The expert view – semiconductor trends
Automotive IQ’s Semiconductors in the Autonomous Age report aims to reveal the current state of the semiconductor industry.
As part of the process, we survey our members and our industry experts to gather opinions and insights, and these results are used to produce the report, which you can download now.
One key goal of the report is to identify the direction in which the industry is moving. We turned to some of our long-standing contacts – Riccardo Vincelli, director of the Functional Safety Competence Center of Renesas Electronics; Martin Oberkönig, senior staff elect. and design engineer at Cypress Semiconductor Corporation; Jyotika Athavale, principal engineer, senior functional safety and RAS architect at Intel Corporation; and Franck Galtié, director of automotive functional safety at NXP Semiconductors – for their input.
Which automotive trend do you think will have the most significant impact to automotive semiconductors in the next five years?
Riccardo Vincelli: "Within the next five years the main trends will be pushed by ADAS, with more Level 2+ functionalities and some R&D toward Level 4, but not for mass production yet.
"Also electric cars will drive the trends. For reduction of power consumption, increased performance, artificial intelligence, and more support for safety will be the key areas."
Martin Oberkönig: "Autonomous driving is the keyword when talking about trends. Personally, I don’t feel like it’s happing soon, but it seems to have the side-effect that people are paying much more attention to functional safety. Whenever management need to be convinced to pay more attention to functional safety, they are now more aware because they see autonomous driving on the horizon, although the actual project might be about a window lifter or seat controller."
Jyotika Athavale: "The big trends are driven by autonomous vehicles needing advanced safety and security features. Higher processing requirements, increased hardware and software complexity, artificial intelligence and deep learning capabilities, increased connectivity and reducing the risk of security threats are some of the key areas of focus in the next five years."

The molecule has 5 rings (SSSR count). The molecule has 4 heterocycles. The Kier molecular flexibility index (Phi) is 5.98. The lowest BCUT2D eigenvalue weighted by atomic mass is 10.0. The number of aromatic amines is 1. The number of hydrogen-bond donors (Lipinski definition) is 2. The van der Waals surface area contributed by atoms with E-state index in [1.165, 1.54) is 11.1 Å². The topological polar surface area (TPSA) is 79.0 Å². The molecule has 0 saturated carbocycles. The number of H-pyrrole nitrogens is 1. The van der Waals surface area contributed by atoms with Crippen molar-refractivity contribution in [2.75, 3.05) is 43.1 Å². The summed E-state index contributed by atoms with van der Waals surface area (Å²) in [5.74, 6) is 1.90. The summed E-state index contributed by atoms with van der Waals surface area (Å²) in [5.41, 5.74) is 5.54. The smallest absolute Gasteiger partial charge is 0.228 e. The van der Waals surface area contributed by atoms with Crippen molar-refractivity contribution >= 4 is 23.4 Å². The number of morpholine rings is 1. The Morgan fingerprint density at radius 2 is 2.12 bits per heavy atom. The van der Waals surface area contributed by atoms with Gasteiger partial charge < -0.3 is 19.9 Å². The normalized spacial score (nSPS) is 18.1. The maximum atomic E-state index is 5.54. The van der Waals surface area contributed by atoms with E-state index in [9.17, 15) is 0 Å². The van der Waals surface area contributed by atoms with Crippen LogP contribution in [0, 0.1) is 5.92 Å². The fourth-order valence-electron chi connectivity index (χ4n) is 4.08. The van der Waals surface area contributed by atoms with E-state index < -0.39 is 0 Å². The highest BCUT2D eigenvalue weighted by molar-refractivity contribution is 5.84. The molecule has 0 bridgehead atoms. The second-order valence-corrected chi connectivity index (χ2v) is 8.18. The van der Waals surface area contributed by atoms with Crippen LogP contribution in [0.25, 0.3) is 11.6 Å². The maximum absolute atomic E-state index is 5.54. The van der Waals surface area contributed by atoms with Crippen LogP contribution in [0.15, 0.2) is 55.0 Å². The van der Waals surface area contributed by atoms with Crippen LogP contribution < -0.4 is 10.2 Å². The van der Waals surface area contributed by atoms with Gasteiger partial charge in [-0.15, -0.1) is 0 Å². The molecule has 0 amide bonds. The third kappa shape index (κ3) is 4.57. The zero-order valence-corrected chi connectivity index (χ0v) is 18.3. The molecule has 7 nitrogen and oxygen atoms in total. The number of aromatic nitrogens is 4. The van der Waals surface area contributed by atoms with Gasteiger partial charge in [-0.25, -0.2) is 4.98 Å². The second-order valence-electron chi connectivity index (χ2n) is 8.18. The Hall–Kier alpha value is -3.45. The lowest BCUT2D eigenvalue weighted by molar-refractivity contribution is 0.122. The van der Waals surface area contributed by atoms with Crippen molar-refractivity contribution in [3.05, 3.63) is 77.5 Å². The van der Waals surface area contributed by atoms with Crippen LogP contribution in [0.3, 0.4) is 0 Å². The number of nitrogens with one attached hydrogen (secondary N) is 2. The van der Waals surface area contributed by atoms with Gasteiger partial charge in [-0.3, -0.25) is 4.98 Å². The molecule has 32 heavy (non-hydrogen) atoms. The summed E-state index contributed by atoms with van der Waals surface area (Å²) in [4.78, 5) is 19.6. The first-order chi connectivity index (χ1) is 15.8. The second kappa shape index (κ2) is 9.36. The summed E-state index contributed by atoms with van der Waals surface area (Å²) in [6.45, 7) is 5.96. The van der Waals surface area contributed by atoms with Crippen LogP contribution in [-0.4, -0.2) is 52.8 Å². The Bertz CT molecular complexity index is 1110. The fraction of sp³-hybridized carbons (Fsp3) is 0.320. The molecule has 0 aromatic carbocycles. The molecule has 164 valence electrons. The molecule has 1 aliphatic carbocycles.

Franck Galtié: "Rising to the challenge of handling the computational power and performance required for new architectures; whether for autonomous, electrification or connectivity drive features is, in my opinion, going to be the biggest trend that will shape automotive semiconductors."
If you were handed €50,000 right now to invest in some form of technology, in which new technology would you invest?
It’s not quite the million-dollar question, but we tasked our experts with an answer.
Riccardo Vincelli: "€50,000 is not much when talking automotive semiconductors… However, if we increase the budget to €5m, then I’d invest in a methodology to guide engineers that would include tools to analyze designs, more support for fault injection or more integrated tools to define and handle requirements.
"I’d also investigate solutions for autonomous driving, including validation with AI, although this is still to be proved. Finally, more optimized solutions to handle common cause failures, especially for complex and big components, would be an investment priority."
Martin Oberkönig: "I would spend the money on projects with universities to educate and get smart people. The backbone of innovative semiconductors are good engineers!"
Jyotika Athavale: "Some of the key technologies to consider for IoT applications include virtualization, deep learning and AI, safety and security capabilities as well as time determinism."
Franck Galtié: "Well, today we are unable to measure the level of availability in a system. Whether it is for autonomous or electrification. So this is an area that needs investment."
We’ve already noted that there’s significant concern when it comes to balancing quantity and quality...
We put this to our experts:
Riccardo Vincelli: "Cost is a big problem. Semiconductor companies are pushed to deliver more without sufficient margins. Unfortunately, this will kill many companies."
"Another challenge is the definition of effective safety concepts and requirements for new applications, such as those in the development of ADAS and autonomous driving. This requires strong cooperation with Tier suppliers and OEMs."
Franck Galtié: "Yes, there is a disruption of the value chain with new players entering the market. However, this doesn’t mean that quality has to suffer to deliver quantity.
"Current safety experts need to step up and deliver solutions that take the pain out of safety."
Jyotika Athavale: "The move to smaller dimensions is driving materials innovation. A primary challenge is the industry’s ability to downsize chips. Manufacturing smaller chips with more features becomes a challenge and chips could be more sensitive to defects and failures due to technology scaling, growing integration and complexity."
The lesson is that the desire to push forward with new ideas is strong, but without the right backing, and the right relationships throughout the supply chain, reaching the potential of the industry is a difficult balance.
For more conclusions, insight and the full results of our survey, download the 2019 Semiconductors in the Autonomous Age report.